Three doses of Gardasil-9 are recommended with the second and third dose 1-2 months and 6 months after the first dose.
Vaccination is not a substitute for cervical cancer screening. This vaccine does not protect against all HPV types that can cause cervical cancer. Women should still get regular Pap tests.
Who should get HPV vaccine and when?
HPV vaccine is given as a 3-dose series
- 1st Dose - Now
- 2nd Dose - 1 to 2 months after Dose 1
- 3rd Dose - 6 months after Dose 1
Additional (booster) doses are not recommended.
This HPV vaccine is recommended for girls and boys 11 or 12 years of age. It may be given starting at age 9.
Why is HPV vaccine recommended at 11 or 12 years of age?
HPV infection is easily acquired, even with only one sex partner. That is why it is important to get HPV vaccine before any sexual contact takes place. Also, response to the vaccine is better at this age than at older ages.
This vaccine is recommended for the following people who have not completed the 3-dose series:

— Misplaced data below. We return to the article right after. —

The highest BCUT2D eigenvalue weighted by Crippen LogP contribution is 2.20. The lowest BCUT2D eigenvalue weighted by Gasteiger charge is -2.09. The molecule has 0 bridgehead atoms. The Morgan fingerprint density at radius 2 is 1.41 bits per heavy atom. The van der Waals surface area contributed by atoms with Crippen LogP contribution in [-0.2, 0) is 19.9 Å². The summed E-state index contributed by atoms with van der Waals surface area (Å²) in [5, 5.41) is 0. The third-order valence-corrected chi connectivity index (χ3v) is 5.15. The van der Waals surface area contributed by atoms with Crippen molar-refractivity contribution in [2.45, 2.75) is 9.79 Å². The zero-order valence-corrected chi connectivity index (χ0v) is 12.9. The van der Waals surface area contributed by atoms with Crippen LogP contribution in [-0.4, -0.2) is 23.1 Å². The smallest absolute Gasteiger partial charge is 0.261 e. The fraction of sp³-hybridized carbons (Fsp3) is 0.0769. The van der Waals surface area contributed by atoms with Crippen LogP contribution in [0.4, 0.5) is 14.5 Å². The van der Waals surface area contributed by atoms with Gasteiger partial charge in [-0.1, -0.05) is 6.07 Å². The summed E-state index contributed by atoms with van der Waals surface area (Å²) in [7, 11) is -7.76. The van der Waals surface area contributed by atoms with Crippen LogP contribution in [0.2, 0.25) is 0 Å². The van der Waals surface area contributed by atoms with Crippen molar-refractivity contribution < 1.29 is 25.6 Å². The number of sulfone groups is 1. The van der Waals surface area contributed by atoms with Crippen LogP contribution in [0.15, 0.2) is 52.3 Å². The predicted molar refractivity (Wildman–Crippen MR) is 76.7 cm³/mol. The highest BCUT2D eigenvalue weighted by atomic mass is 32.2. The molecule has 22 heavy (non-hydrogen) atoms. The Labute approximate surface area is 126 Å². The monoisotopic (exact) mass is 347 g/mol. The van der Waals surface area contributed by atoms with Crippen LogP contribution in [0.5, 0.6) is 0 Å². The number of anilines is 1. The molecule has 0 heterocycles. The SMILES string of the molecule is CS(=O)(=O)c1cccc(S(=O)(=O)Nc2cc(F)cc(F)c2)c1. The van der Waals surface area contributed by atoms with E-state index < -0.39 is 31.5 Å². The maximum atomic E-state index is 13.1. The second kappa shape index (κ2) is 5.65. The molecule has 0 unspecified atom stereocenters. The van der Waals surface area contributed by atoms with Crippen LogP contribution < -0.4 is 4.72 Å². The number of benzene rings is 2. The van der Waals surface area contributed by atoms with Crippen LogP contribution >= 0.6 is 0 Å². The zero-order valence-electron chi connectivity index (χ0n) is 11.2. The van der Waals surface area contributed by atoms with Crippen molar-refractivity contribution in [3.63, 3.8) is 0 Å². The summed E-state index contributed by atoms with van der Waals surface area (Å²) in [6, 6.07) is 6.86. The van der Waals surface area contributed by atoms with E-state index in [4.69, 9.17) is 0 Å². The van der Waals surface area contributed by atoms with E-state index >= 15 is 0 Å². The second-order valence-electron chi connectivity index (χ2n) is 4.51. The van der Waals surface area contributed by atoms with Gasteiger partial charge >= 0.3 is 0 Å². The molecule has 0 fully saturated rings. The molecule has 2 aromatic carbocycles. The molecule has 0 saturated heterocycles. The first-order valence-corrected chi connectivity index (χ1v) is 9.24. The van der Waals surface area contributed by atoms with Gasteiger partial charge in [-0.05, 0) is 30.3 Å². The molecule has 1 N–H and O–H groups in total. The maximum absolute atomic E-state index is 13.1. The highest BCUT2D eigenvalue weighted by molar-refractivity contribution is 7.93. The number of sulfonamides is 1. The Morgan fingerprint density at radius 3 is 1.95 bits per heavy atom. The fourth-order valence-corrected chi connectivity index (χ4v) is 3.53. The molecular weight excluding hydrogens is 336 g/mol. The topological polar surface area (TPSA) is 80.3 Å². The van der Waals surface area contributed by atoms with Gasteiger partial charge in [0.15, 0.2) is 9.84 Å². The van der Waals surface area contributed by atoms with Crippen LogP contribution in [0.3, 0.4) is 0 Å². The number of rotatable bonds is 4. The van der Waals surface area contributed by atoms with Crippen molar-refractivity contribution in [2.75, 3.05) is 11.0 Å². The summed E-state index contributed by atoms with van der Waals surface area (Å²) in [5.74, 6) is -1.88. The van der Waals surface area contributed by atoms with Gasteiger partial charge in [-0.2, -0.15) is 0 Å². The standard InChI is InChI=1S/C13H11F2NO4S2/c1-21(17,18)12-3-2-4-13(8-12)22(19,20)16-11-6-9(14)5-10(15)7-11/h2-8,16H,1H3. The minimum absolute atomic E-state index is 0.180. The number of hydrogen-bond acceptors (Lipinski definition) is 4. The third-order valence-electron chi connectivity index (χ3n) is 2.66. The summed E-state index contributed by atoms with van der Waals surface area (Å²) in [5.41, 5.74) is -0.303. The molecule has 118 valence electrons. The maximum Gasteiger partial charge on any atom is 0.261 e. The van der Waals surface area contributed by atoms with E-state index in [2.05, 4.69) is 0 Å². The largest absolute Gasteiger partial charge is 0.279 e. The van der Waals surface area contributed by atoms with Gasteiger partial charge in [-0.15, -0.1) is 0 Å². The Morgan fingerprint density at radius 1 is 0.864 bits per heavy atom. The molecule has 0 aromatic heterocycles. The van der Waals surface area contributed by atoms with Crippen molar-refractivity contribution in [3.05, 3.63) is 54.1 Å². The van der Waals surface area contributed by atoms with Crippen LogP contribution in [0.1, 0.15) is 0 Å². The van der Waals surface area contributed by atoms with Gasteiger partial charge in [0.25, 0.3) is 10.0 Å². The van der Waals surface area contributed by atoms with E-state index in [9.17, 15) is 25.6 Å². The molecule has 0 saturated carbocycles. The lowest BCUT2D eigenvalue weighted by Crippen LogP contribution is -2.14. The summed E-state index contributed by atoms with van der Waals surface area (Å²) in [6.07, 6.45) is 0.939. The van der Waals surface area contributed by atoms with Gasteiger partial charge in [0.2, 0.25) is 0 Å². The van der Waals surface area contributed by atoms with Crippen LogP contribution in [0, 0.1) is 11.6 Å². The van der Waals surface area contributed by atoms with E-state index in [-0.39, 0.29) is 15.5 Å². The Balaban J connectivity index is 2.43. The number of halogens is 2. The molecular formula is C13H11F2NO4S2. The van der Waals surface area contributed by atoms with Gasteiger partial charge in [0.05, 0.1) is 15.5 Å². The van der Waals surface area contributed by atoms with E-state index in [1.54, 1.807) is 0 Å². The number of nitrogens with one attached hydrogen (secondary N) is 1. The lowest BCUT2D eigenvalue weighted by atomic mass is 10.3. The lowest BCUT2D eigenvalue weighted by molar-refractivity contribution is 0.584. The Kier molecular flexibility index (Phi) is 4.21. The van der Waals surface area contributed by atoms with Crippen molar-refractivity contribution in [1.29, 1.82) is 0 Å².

- Females 13 through 26 years of age.
- Males 13 through 21 years of age.
This vaccine may be given to men 22 through 26 years of age who have not completed the 3-dose series.
It is recommended for men through age 26 who have sex with men or whose immune system is weakened because of HIV infection, other illness, or medications.
HPV vaccine may be given at the same time as other vaccines.
Some people should not get this vaccine
- Anyone who has had a severe, life-threatening allergic reaction to a dose of HPV vaccine should not get another dose.
- Anyone who has a severe (life threatening) allergy to any component of HPV vaccine should not get the vaccine.
Tell your doctor if you have any severe allergies that you know of, including a severe allergy to yeast.
- HPV vaccine is not recommended for pregnant women. If you learn that you were pregnant when you were vaccinated, there is no reason to expect any problems for you or the baby. Any woman who learns she was pregnant when she got this HPV vaccine is encouraged to contact the manufacturer’s registry for HPV vaccination during pregnancy at 1-800-986-8999. Women who are breastfeeding may be vaccinated.
- If you have a mild illness you can probably get the vaccine today. If you are moderately or severely ill, you should probably wait until you recover. Your doctor can advise you.
Risks of a vaccine reaction
With any medicine, including vaccines, there is a chance of side effects. These are usually mild and go away on their own, but serious reactions are also possible.
Most people who get HPV vaccine do not have any problems with it.